Blog: This eye does not exist — Part 2/2 — Generating the dataset from unlabeled image data
All the images shown in this website are generated by a computer without user input. The machine learning algorithm…thiseyedoesnotexist.com
Since I had zero experience with generative adversarial networks, I thought I should document some problems I had to overcome.
Quoting Wikipedia: “A generative adversarial network (GAN) is a class of machine learning systems. Two neural networks contest with each other in a zero-sum game framework. This technique can generate photographs that look at least superficially authentic to human observers, having many realistic characteristics. It is a form of unsupervised learning.”
I’m not doing any introduction about how a GAN works since there are a lot of materials online with far better insights than the ones I could give. I actually think the original paper by Ian J. Goodfellow et al. is very good at explaining it.
To make thiseyedoesnotexist I had to generate a dataset suitable for generative adversarial training. This meant I had to find a way to sort thousands of unlabeled images using an automatic unsupervised method. I didn’t know that in the beginning, but I discovered in the process. This story is a recipe for that procedure.
I like to use and create unique datasets so I can develop my intuition the fullest.
This was my first plan:
- gather images about makeup related stuff
- train a DCGAN on the dataset
This adventure started with the gathering of 200k publicly available images related to makeup. There are multiple methods to do this and I will leave that to your imagination.
Here is a sample from the images gathered,
I happily followed the tutorial on the Pytorch website, regarding the DCGAN implementation and started the training using a 1080ti.
When the training finished I was shocked with how bad the results were. I actually run the thing quite some time trying to understand what went wrong.
The fake images actually got worse with more epochs of training,
The generator and discriminator loss could confirmed this,
At this moment I realized I was lacking some intuition about GANs and their problems so I started reading a lot about them. Eventually I understood that the distribution I was trying to model was too rich and that GANs suffer from something called mode collapse.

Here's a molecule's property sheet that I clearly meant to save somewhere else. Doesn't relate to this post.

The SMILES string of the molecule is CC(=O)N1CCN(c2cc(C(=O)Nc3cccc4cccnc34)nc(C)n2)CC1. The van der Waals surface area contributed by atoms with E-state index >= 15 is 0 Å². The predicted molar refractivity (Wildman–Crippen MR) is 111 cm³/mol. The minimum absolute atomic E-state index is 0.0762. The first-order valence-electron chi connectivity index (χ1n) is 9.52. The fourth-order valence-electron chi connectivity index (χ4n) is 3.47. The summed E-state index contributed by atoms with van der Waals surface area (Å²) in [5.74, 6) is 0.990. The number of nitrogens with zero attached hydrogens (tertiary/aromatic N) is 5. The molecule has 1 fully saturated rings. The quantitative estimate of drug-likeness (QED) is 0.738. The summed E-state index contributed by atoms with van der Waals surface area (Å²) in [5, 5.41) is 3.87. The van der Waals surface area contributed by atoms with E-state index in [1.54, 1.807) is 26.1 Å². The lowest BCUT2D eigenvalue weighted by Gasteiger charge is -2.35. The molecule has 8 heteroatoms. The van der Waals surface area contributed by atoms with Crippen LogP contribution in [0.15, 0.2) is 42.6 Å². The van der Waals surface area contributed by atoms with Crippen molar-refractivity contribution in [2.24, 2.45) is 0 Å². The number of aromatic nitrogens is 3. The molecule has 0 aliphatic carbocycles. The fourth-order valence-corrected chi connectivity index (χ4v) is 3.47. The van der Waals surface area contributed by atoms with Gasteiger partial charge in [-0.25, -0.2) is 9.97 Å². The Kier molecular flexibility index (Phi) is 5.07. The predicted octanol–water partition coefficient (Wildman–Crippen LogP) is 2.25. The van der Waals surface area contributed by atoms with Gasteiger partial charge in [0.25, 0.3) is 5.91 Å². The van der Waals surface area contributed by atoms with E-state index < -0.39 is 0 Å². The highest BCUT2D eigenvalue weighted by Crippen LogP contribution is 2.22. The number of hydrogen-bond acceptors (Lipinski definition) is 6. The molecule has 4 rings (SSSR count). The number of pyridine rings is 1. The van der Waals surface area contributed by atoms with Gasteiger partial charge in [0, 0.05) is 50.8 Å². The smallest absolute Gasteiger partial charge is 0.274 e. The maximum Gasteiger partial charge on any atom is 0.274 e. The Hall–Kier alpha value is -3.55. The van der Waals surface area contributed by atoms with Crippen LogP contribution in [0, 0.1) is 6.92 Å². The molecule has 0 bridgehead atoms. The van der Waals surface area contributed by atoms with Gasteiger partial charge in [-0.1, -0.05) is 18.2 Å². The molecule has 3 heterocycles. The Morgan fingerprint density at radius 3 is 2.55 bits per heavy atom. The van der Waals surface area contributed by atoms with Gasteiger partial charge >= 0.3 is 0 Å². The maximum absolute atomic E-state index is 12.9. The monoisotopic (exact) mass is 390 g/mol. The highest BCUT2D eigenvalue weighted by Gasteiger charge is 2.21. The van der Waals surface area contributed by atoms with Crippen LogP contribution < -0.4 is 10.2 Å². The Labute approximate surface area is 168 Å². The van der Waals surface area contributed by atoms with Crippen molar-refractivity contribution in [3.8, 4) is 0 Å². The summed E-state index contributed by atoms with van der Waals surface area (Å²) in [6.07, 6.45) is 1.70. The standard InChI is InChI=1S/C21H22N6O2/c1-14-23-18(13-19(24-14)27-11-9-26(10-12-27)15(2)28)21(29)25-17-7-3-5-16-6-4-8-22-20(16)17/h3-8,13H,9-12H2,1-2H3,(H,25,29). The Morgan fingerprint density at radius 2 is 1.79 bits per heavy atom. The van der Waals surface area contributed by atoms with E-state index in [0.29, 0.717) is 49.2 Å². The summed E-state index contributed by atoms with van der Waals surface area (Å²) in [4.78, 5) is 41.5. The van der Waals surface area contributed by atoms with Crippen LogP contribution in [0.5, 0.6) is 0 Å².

Since I had already trained a DCGAN I had the following thought:
What if I use the discriminator as a feature extractor to try to separate the images into classes? The discriminator must have built some sort similarity measure on the last layer. If I use a subset of images, all very similar to each other, I might achieve better results.
I devised a second plan:
Since I already had trained the DCGAN and I wanted to make the distribution easier to learn I made the following plan:
- Use the features generated by the last layer of the DCGAN discriminator
- Reduce every image feature representation to 50 dimensions using PCA
- Make a t-sne of top of that (reduced it further to two dimension)
- Use one of the newer GAN architectures such as ProGAN
After converting all the images to their “last layer discriminator representation”, reduced them to 50 components using PCA and applied t-sne to a 2 dimensional representation, the plot I got was the following:
At this point I felt really excited. I quickly used Kmeans to understand what was in each of the clusters. Each of the image grid corresponds to images sampled from the annotated red cluster(s):
These two clusters were almost always eye makeup pictures!
This one was related to lips!
This cluster was mostly related to random makeup products
While I was hearing Ian Goodfellow talk, I discovered that this procedure is somewhat documented in academia: https://youtu.be/Z6rxFNMGdn0?t=2564
Now that I had a set of similar images I decided to train a GAN on them.
- Choose a cluster of images (eye makeup)
- Train a ProGAN on it!
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